Antarctic Marine Conservation Commission at Impasse Over Protected Areas
WASHINGTON — As global conservation and ecosystem protection efforts are gaining traction, discussions for creating dedicated areas for marine conservation around Antarctica are at an impasse, with nations unable to resolve conflicts between protection and rational use, and the future of an international organization at stake.
The Commission for the Conservation of Antarctic Living Marine Resources, an international convention to protect marine life in the Southern Ocean established in 1982, recently concluded an annual meeting of its 26 member nations at which the establishment of MPAs, marine protected areas, was a hefty part of the agenda, though no agreement could be reached.
An MPA is a defined geographical area of water that is managed to achieve the long-term conservation of nature. To allow depleted populations to recover, or to protect vulnerable habitats, fishing and other human activity may be restricted there.
The adoption of new Antarctic MPAs currently requires consensus from all parties of the CCAMLR, however, and as the implementation of existing ones has already proven difficult and political pressures are mounting fresh challenges for fisheries management, catch limits, and ecosystem monitoring, “the pace in terms of establishing MPAs is slow and perhaps stalled,” according to CCAMLR Commission Chair Jakob Granit, also director general of the Swedish Agency for Marine and Water Management.
“Shifting geopolitical interests… are putting a new stress on the Antarctic system as a whole,” Granit admitted, though he stressed that CCAMLR members need to find a way to come out of this impasse, for the good of ocean ecosystems, planetary health, and the future of the commission itself.
The Southern Ocean, comprising a full 10% of the world’s ocean, remains one of the least-altered marine ecosystems on the planet. It is a complex and challenging body of water to govern, but nations agree its waters are vital to the health of the planet overall due to both currents that carry nutrients north of the equator as well as its role in regulating the climate.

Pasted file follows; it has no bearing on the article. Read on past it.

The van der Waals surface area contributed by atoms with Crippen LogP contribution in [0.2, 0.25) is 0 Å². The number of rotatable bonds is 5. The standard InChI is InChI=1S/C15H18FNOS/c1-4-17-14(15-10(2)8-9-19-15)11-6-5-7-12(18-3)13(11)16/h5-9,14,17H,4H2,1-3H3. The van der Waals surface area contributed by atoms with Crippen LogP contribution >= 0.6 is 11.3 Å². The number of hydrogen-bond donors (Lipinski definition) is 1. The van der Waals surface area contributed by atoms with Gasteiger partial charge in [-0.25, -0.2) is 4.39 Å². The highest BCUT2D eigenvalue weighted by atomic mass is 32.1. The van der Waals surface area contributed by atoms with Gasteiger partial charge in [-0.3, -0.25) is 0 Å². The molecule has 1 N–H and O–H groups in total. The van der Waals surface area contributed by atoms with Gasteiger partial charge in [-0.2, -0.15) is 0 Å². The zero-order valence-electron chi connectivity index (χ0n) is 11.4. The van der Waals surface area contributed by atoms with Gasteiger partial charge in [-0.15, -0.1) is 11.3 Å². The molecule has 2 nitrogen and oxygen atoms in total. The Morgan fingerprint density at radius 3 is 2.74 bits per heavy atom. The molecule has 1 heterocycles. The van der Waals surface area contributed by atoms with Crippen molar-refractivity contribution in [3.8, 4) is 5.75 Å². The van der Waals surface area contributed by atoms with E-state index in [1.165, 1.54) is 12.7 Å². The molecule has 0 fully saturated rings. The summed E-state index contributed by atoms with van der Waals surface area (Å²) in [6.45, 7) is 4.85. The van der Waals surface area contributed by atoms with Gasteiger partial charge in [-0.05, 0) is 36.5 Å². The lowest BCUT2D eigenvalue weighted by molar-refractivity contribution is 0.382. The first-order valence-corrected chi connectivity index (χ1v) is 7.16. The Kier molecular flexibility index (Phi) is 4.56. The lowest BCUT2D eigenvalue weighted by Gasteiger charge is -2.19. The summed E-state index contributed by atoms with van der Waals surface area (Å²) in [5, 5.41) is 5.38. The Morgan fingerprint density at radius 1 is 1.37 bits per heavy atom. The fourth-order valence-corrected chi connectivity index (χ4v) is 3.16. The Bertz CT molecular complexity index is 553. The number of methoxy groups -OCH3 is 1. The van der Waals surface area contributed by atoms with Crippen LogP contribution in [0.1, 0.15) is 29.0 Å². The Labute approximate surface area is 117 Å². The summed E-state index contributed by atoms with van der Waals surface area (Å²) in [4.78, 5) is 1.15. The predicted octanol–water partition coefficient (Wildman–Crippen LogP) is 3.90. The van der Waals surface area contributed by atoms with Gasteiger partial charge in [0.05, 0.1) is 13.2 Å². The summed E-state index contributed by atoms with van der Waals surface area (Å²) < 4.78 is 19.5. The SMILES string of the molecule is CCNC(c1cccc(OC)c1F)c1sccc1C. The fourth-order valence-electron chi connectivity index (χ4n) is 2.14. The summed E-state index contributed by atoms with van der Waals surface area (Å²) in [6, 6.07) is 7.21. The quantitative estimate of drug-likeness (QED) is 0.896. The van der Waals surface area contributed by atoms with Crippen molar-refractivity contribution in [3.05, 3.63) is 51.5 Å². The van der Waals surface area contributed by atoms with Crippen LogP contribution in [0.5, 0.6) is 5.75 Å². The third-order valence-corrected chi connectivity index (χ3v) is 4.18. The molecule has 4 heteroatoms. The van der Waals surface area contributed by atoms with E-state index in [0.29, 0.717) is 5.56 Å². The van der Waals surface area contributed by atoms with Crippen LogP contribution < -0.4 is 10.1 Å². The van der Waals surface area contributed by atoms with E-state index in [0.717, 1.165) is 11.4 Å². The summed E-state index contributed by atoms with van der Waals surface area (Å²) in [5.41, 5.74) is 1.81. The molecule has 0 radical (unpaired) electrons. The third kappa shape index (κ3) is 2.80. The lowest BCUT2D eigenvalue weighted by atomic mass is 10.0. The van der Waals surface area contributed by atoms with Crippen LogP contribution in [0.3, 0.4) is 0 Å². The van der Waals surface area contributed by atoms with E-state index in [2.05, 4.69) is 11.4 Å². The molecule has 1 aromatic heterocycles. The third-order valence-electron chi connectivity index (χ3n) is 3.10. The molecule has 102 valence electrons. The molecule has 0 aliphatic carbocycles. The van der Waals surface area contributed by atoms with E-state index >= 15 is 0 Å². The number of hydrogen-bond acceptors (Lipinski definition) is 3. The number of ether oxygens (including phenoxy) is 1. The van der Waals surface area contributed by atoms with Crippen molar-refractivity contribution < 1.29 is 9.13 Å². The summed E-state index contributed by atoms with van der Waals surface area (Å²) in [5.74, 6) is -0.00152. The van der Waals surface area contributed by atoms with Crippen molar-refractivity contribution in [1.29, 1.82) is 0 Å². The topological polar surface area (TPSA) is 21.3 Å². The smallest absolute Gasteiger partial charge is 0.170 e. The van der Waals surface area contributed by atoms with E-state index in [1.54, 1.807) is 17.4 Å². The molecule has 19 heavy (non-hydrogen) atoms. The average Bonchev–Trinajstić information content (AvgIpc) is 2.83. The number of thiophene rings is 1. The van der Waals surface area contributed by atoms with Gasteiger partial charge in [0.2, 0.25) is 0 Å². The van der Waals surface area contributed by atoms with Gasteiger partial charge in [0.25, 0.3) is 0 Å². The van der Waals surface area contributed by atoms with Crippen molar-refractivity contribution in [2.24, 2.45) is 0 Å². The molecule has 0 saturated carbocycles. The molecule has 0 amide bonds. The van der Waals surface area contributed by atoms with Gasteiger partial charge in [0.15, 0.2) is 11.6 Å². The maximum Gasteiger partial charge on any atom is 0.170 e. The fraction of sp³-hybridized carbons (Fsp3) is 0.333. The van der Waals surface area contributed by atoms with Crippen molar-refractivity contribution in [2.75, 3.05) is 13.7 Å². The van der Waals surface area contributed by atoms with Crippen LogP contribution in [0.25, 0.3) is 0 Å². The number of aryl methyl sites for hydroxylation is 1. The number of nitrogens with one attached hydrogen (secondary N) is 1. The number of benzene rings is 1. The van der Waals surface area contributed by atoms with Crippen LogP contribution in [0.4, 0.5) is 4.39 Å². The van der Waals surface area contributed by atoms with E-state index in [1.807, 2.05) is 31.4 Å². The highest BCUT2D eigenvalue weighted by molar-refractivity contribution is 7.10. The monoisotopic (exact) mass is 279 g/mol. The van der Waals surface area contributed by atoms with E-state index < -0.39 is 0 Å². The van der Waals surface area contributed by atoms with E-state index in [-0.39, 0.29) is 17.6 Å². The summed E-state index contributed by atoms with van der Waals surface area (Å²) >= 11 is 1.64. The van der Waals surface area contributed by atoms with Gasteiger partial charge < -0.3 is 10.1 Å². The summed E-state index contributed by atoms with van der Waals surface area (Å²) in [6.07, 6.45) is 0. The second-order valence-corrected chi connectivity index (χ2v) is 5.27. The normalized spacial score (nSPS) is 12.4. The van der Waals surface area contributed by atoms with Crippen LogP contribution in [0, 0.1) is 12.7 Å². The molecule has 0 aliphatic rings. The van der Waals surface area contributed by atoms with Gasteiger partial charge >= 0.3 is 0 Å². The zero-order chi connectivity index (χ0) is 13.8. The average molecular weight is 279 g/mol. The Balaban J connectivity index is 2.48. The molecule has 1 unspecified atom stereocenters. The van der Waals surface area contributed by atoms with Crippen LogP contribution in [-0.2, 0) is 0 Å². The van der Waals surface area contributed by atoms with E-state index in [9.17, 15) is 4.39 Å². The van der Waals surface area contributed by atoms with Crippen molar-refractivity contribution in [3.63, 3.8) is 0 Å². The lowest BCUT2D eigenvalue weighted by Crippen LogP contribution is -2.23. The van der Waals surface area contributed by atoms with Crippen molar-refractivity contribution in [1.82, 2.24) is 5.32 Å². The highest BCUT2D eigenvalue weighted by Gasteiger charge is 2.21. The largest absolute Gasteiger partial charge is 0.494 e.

CCAMLR nations negotiated the commission’s earliest agreements about the management and use of Southern Ocean resources, yet calls for more protectionist environmental protocols are increasing.
Three main protected areas around Antarctica have already come out of CCAMLR’s work, with its boldest project to date being the creation of the Ross Sea MPA, which came into force in 2017. This MPA was a breakthrough after years of tough negotiation, similar to recent discussions.
While nine potential MPA areas have been identified, Granit recently shared with The Wilson Center that three are currently under proposal, covering three million kilometers, or 1.75% of the world’s ocean. However, pressure exists between conservation interests and economic ones.
“This tension is not unique to the Antarctic situation,” Joji Morishita, Japanese commissioner to CCAMLR and professor at the Tokyo University of Marine Science and Technology said, citing pressure between environmental protection and the development of industry at odds in many countries.
Japan has been standing in the middle of MPA negotiations, Morishita said, in an effort to promote dialogue. Other nations have been unrelenting about the need for a more complete definition of an MPA, more data in regard to proposed MPAs and other concerns that impact their state interests.
“Views of CCAMLR membership are increasingly polarized,” Jane Rumble, U.K. commissioner to CCAMLR and head of the Polar Regions Department at the U.K. Foreign & Commonwealth Office said.
“Many members feel that we should move toward protectionism,” she added. “We need to come up with a way to… balance protection and use.”
“The final goal or purpose is to have an effective system for both protection and rational use of our resources,” Morishita said, arguing for a decision that comes from consensus even if that “is sometimes tedious and difficult and requires a lot of effort.”
“But if we continue to keep polarization or tension, this affects other areas of CCAMLR,” Morishita admitted.
To continue discussions of marine special planning and MPAs, CCAMLR’s Scientific Committee Symposium will meet in early February.
Kate can be reached at firstname.lastname@example.org
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